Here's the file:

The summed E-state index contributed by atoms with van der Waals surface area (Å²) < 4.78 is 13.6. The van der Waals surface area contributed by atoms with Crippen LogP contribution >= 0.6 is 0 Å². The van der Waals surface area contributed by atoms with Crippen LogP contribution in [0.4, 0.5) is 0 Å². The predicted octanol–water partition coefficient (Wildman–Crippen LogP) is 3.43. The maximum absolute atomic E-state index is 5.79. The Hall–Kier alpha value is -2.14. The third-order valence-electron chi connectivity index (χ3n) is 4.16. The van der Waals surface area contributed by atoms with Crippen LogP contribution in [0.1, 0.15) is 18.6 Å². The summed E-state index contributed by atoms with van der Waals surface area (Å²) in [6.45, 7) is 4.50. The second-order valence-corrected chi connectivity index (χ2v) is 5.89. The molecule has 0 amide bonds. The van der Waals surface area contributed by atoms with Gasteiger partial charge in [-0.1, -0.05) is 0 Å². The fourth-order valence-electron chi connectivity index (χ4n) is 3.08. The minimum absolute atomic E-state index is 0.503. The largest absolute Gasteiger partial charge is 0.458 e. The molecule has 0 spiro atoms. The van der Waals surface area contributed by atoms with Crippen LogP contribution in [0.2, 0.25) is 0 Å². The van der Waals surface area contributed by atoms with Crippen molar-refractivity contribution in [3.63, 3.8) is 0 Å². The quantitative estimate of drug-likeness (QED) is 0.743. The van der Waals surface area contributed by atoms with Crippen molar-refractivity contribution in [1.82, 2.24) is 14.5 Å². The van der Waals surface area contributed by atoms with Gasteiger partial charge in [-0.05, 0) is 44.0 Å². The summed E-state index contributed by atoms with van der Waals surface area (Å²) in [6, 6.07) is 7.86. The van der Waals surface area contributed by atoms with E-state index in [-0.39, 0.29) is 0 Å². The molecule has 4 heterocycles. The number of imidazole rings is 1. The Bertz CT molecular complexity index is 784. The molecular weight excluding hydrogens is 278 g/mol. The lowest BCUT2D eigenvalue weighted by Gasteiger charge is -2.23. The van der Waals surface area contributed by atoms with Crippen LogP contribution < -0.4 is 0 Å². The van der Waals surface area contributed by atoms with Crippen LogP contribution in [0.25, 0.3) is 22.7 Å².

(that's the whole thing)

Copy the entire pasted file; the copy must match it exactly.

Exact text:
The summed E-state index contributed by atoms with van der Waals surface area (Å²) < 4.78 is 13.6. The van der Waals surface area contributed by atoms with Crippen LogP contribution >= 0.6 is 0 Å². The van der Waals surface area contributed by atoms with Crippen LogP contribution in [0.4, 0.5) is 0 Å². The predicted octanol–water partition coefficient (Wildman–Crippen LogP) is 3.43. The maximum absolute atomic E-state index is 5.79. The Hall–Kier alpha value is -2.14. The third-order valence-electron chi connectivity index (χ3n) is 4.16. The van der Waals surface area contributed by atoms with Crippen LogP contribution in [0.1, 0.15) is 18.6 Å². The summed E-state index contributed by atoms with van der Waals surface area (Å²) in [6.45, 7) is 4.50. The second-order valence-corrected chi connectivity index (χ2v) is 5.89. The molecule has 0 amide bonds. The van der Waals surface area contributed by atoms with Gasteiger partial charge in [-0.1, -0.05) is 0 Å². The fourth-order valence-electron chi connectivity index (χ4n) is 3.08. The minimum absolute atomic E-state index is 0.503. The largest absolute Gasteiger partial charge is 0.458 e. The molecule has 0 spiro atoms. The van der Waals surface area contributed by atoms with Crippen LogP contribution in [0.2, 0.25) is 0 Å². The van der Waals surface area contributed by atoms with Crippen molar-refractivity contribution in [3.63, 3.8) is 0 Å². The quantitative estimate of drug-likeness (QED) is 0.743. The van der Waals surface area contributed by atoms with Crippen molar-refractivity contribution in [1.82, 2.24) is 14.5 Å². The van der Waals surface area contributed by atoms with Gasteiger partial charge in [-0.05, 0) is 44.0 Å². The summed E-state index contributed by atoms with van der Waals surface area (Å²) in [6, 6.07) is 7.86. The van der Waals surface area contributed by atoms with E-state index in [-0.39, 0.29) is 0 Å². The molecule has 4 heterocycles. The number of imidazole rings is 1. The Bertz CT molecular complexity index is 784. The molecular weight excluding hydrogens is 278 g/mol. The lowest BCUT2D eigenvalue weighted by Gasteiger charge is -2.23. The van der Waals surface area contributed by atoms with Crippen LogP contribution < -0.4 is 0 Å². The van der Waals surface area contributed by atoms with Crippen LogP contribution in [0.25, 0.3) is 22.7 Å².